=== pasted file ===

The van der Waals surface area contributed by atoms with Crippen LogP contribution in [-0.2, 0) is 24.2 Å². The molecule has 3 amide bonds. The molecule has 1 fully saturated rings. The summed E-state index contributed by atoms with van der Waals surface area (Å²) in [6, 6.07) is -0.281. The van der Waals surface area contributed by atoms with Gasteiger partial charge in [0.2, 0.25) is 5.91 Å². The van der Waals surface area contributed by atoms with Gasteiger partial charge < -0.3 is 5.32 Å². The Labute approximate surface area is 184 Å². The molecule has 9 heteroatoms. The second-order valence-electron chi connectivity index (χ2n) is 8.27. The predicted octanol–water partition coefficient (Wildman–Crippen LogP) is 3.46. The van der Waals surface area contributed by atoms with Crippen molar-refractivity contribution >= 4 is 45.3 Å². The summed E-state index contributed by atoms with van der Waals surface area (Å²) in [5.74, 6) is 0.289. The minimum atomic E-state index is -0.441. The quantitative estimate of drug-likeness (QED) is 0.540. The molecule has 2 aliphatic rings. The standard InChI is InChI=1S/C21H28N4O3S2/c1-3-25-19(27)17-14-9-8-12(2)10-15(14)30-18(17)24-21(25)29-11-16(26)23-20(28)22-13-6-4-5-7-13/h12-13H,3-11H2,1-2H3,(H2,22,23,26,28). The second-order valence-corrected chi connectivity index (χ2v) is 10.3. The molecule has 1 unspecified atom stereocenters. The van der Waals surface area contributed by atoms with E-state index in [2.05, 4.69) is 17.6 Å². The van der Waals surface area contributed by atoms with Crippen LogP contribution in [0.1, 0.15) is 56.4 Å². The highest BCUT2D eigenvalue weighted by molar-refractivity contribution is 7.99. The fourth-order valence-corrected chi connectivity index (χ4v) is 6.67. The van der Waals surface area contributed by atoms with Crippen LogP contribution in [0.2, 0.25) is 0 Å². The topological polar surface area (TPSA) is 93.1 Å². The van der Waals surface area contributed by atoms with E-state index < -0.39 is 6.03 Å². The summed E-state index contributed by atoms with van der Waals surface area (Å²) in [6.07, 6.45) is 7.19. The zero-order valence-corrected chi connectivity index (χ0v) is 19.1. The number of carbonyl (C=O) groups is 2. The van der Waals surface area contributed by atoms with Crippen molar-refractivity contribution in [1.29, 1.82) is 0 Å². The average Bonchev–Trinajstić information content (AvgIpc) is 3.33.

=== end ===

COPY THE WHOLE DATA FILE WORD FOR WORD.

The van der Waals surface area contributed by atoms with Crippen LogP contribution in [-0.2, 0) is 24.2 Å². The molecule has 3 amide bonds. The molecule has 1 fully saturated rings. The summed E-state index contributed by atoms with van der Waals surface area (Å²) in [6, 6.07) is -0.281. The van der Waals surface area contributed by atoms with Gasteiger partial charge in [0.2, 0.25) is 5.91 Å². The van der Waals surface area contributed by atoms with Gasteiger partial charge < -0.3 is 5.32 Å². The Labute approximate surface area is 184 Å². The molecule has 9 heteroatoms. The second-order valence-electron chi connectivity index (χ2n) is 8.27. The predicted octanol–water partition coefficient (Wildman–Crippen LogP) is 3.46. The van der Waals surface area contributed by atoms with Crippen molar-refractivity contribution >= 4 is 45.3 Å². The summed E-state index contributed by atoms with van der Waals surface area (Å²) in [5.74, 6) is 0.289. The minimum atomic E-state index is -0.441. The quantitative estimate of drug-likeness (QED) is 0.540. The molecule has 2 aliphatic rings. The standard InChI is InChI=1S/C21H28N4O3S2/c1-3-25-19(27)17-14-9-8-12(2)10-15(14)30-18(17)24-21(25)29-11-16(26)23-20(28)22-13-6-4-5-7-13/h12-13H,3-11H2,1-2H3,(H2,22,23,26,28). The second-order valence-corrected chi connectivity index (χ2v) is 10.3. The molecule has 1 unspecified atom stereocenters. The van der Waals surface area contributed by atoms with E-state index in [2.05, 4.69) is 17.6 Å². The van der Waals surface area contributed by atoms with Crippen LogP contribution in [0.1, 0.15) is 56.4 Å². The highest BCUT2D eigenvalue weighted by molar-refractivity contribution is 7.99. The fourth-order valence-corrected chi connectivity index (χ4v) is 6.67. The van der Waals surface area contributed by atoms with Crippen LogP contribution in [0.2, 0.25) is 0 Å². The topological polar surface area (TPSA) is 93.1 Å². The van der Waals surface area contributed by atoms with E-state index < -0.39 is 6.03 Å². The summed E-state index contributed by atoms with van der Waals surface area (Å²) in [6.07, 6.45) is 7.19. The zero-order valence-corrected chi connectivity index (χ0v) is 19.1. The number of carbonyl (C=O) groups is 2. The van der Waals surface area contributed by atoms with Crippen molar-refractivity contribution in [1.29, 1.82) is 0 Å². The average Bonchev–Trinajstić information content (AvgIpc) is 3.33.